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Penobscot Building in Detroit Losing Tenants, Facing Lawsuit

September 1, 2020

DETROIT, MI – The 47-story Penobscot Building, 645 Griswold Street in downtown Detroit, opened in 1929 and was once the city’s tallest, but today it is garnering more attention for neglect, receiving “the third-most blight tickets of any building in the city since 2019,” Crain’s Detroit Business reported on August 30.

An elevator fire on January 17 was just one instance mentioned in the Crain’s Detroit article to highlight the neglect of the building by the Toronto-based ownership group, Triple Properties Inc., whose managing member is Steve Apostolopoulos.

The fire “was just the most publicly noticeable manifestation of years of what some say is deferred maintenance, making it one of the last major buildings in the central business district to get a serious renovation during the decade-long historic renovation and building boom in the city's core,” Crain’s Detroit reported, adding that “The Penobscot, has lost two major tenants and has been socked with no less than 161 tickets totaling over $92,000 in blight violations this year alone, with the city threatening a nuisance abatement lawsuit if the Toronto-based ownership group, Triple Properties Inc., doesn't fix the neglected portions of the building.”

“One of the tenants that vacated, Strategic Staffing Solutions LLC, has sued Triple Properties in Wayne County Circuit Court, claiming it sent its landlord approximately 70 written notices with building maintenance issues between May 2018 and August 2019 alone,” Crain’s Detroit reported, adding that the issues included "repeated and severe issues involving water leaks, heating, cooling, insect infestations, broken and/or malfunctioning elevators, lighting, construction noise and dust, plumbing, electrical wiring and structural issues."

Triple Properties, in its response, “denies that it breached its lease agreement and says that Strategic Staffing Solutions ‘was at all times fully aware that the building was not a 'new build' and reaped the benefit of that fact by negotiating a square foot rental rate of approximately $10 per square foot below market rental rates in the city of Detroit,’ and that ‘there have been significant improvements in and to the building, and the overall condition of the building, since Triple Properties took ownership,’" Crain’s Detroit reported.

Crain’s requested an interview with Apostolopoulos, but when he requested emailed questions, the business magazine declined.

Detroit’s Buildings, Safety Engineering and Environmental Department chief enforcement officer Jessica Parker said that “the city has been ‘engaging the owner’ and that Triple has been working on some of the repairs, including fixing elevators, cleaning and removing debris from unoccupied floors and ‘locking down’ vacant spaces,” Crain’s Detroit reported, adding that “some of the blight violations earlier this year were for things like not having a certificate of compliance, interior debris, and unsafe and unsanitary conditions.”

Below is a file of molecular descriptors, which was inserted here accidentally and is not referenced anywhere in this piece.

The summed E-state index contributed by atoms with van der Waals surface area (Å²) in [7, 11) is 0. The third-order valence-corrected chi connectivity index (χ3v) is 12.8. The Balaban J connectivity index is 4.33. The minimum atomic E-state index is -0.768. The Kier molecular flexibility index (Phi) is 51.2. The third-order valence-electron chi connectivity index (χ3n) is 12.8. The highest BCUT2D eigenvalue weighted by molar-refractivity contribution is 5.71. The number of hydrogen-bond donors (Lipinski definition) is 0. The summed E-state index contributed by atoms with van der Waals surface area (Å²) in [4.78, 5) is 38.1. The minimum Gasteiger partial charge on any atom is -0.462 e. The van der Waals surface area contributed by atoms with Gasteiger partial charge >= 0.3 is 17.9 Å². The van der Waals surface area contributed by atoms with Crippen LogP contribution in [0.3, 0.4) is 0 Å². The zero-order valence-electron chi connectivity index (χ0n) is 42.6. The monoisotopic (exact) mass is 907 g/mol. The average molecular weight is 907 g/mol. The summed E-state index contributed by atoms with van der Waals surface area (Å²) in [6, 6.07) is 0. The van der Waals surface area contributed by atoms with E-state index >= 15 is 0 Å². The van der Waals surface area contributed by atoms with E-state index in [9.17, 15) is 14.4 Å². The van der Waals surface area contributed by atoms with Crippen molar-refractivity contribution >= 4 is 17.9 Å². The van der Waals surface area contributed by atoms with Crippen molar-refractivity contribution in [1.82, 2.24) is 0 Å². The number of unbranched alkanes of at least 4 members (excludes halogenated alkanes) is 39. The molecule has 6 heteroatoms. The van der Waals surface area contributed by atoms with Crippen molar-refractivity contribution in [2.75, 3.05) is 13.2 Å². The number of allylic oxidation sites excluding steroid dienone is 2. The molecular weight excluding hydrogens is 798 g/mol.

Parker told Crain’s Detroit, "As of recent, he is trying to come into compliance and working with inspectors … We have a property owner that is not ignoring us. They are calling us and contacting us. They are walking us through. We want to do it the easy way, not the hard way, but if you're going to ignore us, we'll do it the hard way."

“Triple Properties, which is run by the Apostolopoulos family, paid just $5 million cash for the nearly 1 million-square-foot building in 2012, at the height of Dan Gilbert's building buying spree,” Crain’s Detroit reported, adding that “at about $5 per square foot, the Toronto family came in at the very bottom of the market, snagging a distressed asset that needed a lot of work.”

At the time, Andreas Apostolopoulos, then-president and CEO of Triple Properties, told Crain's that his company was "going to put some money into the building and try to attract more tenants. If I can come in and buy that building for $4 a square foot, then lease it for $10 a square foot or more, that's just good business."

Lynnette Boyle, principal of Detroit-based Beanstalk Real Estate Solutions, told Crain’s Detroit, "We have waited to see what the current owner is going to do with that building for years. Many people were really excited when he purchased it because he was going to renovate it. There is a lot of disappointment with the lack of action, but we remain hopeful that if the current owner can find the right investment opportunity with other developers, he still wants to do something with that building."

"It can't go down. We can't let the Penobscot fail. It's too much of a landmark," Boyle said, Crain’s Detroit reported.

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